The recent upsurge of interest in cycling following major events has contributed to a strong demand for cycle spaces on trains.
In the Highlands, cycle reservations are mandatory - see photo of poster at an unmanned station on the Far North Line which advises booking at the nearest manned station which is over 25 miles away - so quite a major detour on your bike!
Cycle tourists can book online by checking which trains have cycle spaces remaining, however the system requires a ticket to be attached to the bike - that's the difficult part.
The next photo illustrates a total of 8 tickets required for one cyclist making a return journey from Beauly to Thurso on the way to attend an event on Orkney. This involved a family member travelling to Inverness to collect the tickets in advance.
There is no ticket machine at Beauly or any of the other Far North Line stations, and cycling to Inverness and back would not be a safe or a practical option. A query was raised about this following a ScotRail presentation in Inverness recently.
A summary of the reply is given here:
Current industry cycle reservation requirements are that customers attach a reservation coupon to their cycle - this coupon is produced when the ticket is collected from a station. [However, the ScotRail website states: "(this) is not a mandatory requirement when travelling with ScotRail" - Ed.] Whilst we are working to upgrade our App to allow bike reservations to be made that way, it won't negate the requirement to collect the ticket and reservation from a station...
Reservations are on ScotRail's Active Travel Group agenda so that group will keep a watching eye, and I am sure as we get clarity it will assist in devising any change to processes. But it is not guaranteed that a change can be made or what that could be.
In the meantime, it appears that many bicycles on trains do not have tickets attached to them - the train conductor presumably checks that the cyclists on board have made a cycle reservation when booking - and can decide whether there is space left for any cyclists who have been unable to obtain a ticket in advance.
Could this form the basis of the practical solution that really needs to be formalised?
Since this article was written, a detailed conversation with a ScotRail official produced this explanation of how this has come about. ScotRail only requires cycle reservations on a small number of services such as the West Highland Line, Far North Line, Highland Main Line and the Inter7City services. Customers can make their cycle reservations at the same time as their seat reservation either online via the ScotRail website or made at stations or via the telephone to the telesales team. They cannot currently be made via the mobile app, but this is being addressed and work is underway to enhance the mobile app, which is expected to be live by the end of October.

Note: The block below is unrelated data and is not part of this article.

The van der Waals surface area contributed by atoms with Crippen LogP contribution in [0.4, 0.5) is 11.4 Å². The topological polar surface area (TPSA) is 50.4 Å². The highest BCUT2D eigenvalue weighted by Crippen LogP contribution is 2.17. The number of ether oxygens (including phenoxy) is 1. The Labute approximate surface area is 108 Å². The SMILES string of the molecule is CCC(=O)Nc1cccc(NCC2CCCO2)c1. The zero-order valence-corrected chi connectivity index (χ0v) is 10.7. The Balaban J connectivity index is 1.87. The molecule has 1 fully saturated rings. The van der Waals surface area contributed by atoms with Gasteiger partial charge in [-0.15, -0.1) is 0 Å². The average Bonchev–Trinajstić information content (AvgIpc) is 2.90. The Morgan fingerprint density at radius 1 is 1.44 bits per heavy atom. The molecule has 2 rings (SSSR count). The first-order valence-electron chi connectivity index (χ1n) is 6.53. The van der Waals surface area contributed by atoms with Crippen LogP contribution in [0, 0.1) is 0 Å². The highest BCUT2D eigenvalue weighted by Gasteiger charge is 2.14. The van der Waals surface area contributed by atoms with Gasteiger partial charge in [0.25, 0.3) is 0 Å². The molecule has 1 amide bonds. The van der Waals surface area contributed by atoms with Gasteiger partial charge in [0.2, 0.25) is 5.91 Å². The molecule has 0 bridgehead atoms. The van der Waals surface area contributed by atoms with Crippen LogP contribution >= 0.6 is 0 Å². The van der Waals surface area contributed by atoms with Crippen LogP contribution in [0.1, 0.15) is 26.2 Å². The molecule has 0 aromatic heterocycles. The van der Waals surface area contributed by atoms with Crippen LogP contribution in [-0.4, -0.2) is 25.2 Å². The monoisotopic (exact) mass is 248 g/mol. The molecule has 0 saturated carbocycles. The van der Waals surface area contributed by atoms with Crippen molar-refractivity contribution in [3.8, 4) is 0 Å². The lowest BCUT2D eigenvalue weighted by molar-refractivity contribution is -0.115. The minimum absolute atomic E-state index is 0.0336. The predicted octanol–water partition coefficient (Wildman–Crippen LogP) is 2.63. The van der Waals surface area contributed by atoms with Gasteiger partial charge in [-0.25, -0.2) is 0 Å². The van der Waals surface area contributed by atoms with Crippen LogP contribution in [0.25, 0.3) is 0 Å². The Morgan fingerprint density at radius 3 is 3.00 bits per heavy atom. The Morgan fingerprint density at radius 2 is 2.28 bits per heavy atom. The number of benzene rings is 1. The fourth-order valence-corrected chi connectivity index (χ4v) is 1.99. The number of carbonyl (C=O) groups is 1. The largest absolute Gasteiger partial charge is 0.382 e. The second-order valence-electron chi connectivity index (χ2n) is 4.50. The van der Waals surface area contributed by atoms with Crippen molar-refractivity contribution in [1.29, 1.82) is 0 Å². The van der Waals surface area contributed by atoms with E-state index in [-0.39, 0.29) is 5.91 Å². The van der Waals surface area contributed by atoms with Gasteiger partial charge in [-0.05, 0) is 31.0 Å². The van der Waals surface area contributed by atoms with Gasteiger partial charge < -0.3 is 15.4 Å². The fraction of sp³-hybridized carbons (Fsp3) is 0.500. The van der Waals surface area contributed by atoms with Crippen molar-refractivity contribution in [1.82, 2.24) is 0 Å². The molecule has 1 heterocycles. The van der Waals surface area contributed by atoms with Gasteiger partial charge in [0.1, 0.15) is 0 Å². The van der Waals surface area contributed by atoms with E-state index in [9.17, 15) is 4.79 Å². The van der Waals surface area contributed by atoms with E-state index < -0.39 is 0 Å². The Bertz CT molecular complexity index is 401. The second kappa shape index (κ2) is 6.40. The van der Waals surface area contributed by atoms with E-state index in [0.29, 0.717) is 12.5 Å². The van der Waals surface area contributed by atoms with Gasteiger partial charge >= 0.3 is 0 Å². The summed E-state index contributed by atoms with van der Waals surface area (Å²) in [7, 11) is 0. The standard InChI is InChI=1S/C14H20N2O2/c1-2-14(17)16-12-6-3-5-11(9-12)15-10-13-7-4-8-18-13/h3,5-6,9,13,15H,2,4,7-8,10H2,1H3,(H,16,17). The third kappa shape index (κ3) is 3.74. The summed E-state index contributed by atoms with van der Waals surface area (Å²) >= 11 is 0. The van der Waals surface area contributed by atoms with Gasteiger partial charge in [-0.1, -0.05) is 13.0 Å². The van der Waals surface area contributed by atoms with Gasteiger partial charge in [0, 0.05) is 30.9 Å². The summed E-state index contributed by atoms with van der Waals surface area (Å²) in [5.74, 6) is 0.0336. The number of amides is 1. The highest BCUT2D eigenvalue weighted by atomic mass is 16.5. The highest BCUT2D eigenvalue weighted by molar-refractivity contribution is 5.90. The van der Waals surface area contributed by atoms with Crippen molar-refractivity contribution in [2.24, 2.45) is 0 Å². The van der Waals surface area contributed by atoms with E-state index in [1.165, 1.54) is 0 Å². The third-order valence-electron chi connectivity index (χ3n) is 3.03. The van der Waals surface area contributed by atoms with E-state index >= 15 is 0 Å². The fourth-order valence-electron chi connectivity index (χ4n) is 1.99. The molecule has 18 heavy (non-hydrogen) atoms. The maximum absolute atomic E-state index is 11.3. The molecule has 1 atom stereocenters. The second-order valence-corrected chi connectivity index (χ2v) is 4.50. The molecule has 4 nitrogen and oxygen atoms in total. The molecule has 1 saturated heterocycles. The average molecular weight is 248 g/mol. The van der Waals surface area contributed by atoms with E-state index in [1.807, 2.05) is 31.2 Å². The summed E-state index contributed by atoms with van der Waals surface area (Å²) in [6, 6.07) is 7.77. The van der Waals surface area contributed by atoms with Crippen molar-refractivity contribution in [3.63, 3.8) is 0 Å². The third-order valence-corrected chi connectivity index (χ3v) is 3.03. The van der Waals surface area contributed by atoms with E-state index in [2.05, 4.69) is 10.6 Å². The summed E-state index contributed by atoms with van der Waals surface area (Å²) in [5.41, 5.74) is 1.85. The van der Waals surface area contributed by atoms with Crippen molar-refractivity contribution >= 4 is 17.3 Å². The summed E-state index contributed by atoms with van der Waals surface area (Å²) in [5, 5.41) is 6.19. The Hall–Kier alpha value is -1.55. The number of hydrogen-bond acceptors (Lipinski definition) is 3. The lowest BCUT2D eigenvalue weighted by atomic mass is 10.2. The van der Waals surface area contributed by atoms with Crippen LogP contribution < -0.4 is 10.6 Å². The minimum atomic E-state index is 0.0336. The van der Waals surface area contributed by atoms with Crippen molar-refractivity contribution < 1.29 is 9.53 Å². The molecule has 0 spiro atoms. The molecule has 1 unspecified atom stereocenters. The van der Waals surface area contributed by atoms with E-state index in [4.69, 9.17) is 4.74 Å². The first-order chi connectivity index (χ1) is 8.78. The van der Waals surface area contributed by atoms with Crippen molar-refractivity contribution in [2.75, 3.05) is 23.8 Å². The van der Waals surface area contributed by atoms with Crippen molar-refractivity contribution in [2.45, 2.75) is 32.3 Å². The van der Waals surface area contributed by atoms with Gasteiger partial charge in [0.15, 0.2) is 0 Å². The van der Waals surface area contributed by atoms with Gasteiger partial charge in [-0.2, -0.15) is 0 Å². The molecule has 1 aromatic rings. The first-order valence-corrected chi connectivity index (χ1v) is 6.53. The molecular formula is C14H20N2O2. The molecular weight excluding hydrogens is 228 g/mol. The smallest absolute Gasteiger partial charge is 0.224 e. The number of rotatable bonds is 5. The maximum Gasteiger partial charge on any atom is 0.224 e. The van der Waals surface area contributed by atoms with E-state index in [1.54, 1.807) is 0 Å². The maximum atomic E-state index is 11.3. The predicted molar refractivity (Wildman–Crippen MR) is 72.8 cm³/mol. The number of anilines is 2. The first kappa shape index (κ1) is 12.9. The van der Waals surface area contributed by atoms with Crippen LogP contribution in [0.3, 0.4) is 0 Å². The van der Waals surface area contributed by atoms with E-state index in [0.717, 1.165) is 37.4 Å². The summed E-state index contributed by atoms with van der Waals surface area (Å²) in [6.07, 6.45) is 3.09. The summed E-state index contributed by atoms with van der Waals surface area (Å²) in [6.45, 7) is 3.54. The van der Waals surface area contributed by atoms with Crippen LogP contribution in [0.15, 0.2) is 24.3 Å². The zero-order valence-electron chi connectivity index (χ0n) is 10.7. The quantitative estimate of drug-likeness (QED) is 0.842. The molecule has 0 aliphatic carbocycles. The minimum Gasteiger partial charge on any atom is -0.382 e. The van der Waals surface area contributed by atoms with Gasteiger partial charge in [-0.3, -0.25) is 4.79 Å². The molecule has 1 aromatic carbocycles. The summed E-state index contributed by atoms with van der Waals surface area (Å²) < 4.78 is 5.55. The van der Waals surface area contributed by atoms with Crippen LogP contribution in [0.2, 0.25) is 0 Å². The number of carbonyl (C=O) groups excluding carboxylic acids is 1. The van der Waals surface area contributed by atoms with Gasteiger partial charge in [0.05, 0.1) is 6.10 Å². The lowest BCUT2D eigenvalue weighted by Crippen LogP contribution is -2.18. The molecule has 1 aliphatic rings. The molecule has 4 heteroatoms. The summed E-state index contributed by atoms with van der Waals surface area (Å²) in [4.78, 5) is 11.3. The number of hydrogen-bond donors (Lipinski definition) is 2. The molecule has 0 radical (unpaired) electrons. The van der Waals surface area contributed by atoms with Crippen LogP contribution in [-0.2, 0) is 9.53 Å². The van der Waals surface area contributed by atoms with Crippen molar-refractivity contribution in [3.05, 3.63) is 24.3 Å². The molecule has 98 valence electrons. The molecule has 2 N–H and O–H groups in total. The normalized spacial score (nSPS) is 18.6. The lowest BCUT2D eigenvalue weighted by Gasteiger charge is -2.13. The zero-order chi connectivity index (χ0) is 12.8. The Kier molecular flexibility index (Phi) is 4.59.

The train reservation and ticketing system is a UK wide system run by The Trainline who are the online ticket supplier for ScotRail and all other rail operators. This UK system requires customers to have an 'attach to cycle' coupon. ScotRail are in discussions with The Trainline over the challenges this places on customers whose local stations do not have a ticket vending machine to print either the seat reservation ticket or the attach to cycle coupon.
In reality any traveller booking cycle and seat reservations online will have the necessary proof with them, either in the form of a computer printout of the booking document, or the document on their mobile phone. ScotRail is in discussions to review the need for the attach to cycle coupon to be printed for ScotRail services as it is not something that ScotRail staff expect customers to display on their cycles if they have their reservation confirmation printed or on their smart device.